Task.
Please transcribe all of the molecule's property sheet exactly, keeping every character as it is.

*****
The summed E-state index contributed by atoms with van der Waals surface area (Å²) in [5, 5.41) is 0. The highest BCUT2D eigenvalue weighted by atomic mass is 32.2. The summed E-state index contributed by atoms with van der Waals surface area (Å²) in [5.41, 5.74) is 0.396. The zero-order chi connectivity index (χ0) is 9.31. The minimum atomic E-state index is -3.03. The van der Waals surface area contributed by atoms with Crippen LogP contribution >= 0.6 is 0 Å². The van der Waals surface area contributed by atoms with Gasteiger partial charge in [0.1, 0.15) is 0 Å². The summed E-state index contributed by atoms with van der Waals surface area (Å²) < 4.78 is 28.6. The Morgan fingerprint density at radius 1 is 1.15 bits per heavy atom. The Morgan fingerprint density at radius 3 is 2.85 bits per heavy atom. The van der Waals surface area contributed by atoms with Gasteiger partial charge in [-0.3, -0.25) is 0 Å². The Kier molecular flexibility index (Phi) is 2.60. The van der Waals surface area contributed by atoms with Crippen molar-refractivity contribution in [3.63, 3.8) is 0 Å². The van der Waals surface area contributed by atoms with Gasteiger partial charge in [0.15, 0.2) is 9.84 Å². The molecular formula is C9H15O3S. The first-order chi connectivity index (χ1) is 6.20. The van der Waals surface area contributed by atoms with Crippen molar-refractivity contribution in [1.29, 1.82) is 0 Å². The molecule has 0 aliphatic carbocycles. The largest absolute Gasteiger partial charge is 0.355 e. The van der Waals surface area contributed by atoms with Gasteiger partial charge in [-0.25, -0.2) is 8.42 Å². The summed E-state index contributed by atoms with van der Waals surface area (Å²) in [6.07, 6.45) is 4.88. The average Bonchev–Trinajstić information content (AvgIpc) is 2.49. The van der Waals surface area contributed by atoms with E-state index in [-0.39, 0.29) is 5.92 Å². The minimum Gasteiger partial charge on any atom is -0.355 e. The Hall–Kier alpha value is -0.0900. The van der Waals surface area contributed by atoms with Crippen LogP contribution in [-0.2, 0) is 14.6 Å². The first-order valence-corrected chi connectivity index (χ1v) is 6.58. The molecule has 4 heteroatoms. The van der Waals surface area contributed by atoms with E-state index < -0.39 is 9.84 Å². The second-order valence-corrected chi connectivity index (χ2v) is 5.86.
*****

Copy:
The summed E-state index contributed by atoms with van der Waals surface area (Å²) in [5, 5.41) is 0. The highest BCUT2D eigenvalue weighted by atomic mass is 32.2. The summed E-state index contributed by atoms with van der Waals surface area (Å²) in [5.41, 5.74) is 0.396. The zero-order chi connectivity index (χ0) is 9.31. The minimum atomic E-state index is -3.03. The van der Waals surface area contributed by atoms with Crippen LogP contribution >= 0.6 is 0 Å². The van der Waals surface area contributed by atoms with Gasteiger partial charge in [0.1, 0.15) is 0 Å². The summed E-state index contributed by atoms with van der Waals surface area (Å²) < 4.78 is 28.6. The Morgan fingerprint density at radius 1 is 1.15 bits per heavy atom. The Morgan fingerprint density at radius 3 is 2.85 bits per heavy atom. The van der Waals surface area contributed by atoms with Gasteiger partial charge in [-0.3, -0.25) is 0 Å². The Kier molecular flexibility index (Phi) is 2.60. The van der Waals surface area contributed by atoms with Crippen molar-refractivity contribution in [3.63, 3.8) is 0 Å². The van der Waals surface area contributed by atoms with Gasteiger partial charge in [0.15, 0.2) is 9.84 Å². The molecular formula is C9H15O3S. The first-order chi connectivity index (χ1) is 6.20. The van der Waals surface area contributed by atoms with Crippen molar-refractivity contribution in [1.29, 1.82) is 0 Å². The molecule has 0 aliphatic carbocycles. The largest absolute Gasteiger partial charge is 0.355 e. The van der Waals surface area contributed by atoms with Gasteiger partial charge in [-0.25, -0.2) is 8.42 Å². The summed E-state index contributed by atoms with van der Waals surface area (Å²) in [6.07, 6.45) is 4.88. The average Bonchev–Trinajstić information content (AvgIpc) is 2.49. The van der Waals surface area contributed by atoms with E-state index in [-0.39, 0.29) is 5.92 Å². The minimum Gasteiger partial charge on any atom is -0.355 e. The Hall–Kier alpha value is -0.0900. The van der Waals surface area contributed by atoms with Crippen LogP contribution in [-0.2, 0) is 14.6 Å². The first-order valence-corrected chi connectivity index (χ1v) is 6.58. The molecule has 4 heteroatoms. The van der Waals surface area contributed by atoms with E-state index < -0.39 is 9.84 Å². The second-order valence-corrected chi connectivity index (χ2v) is 5.86.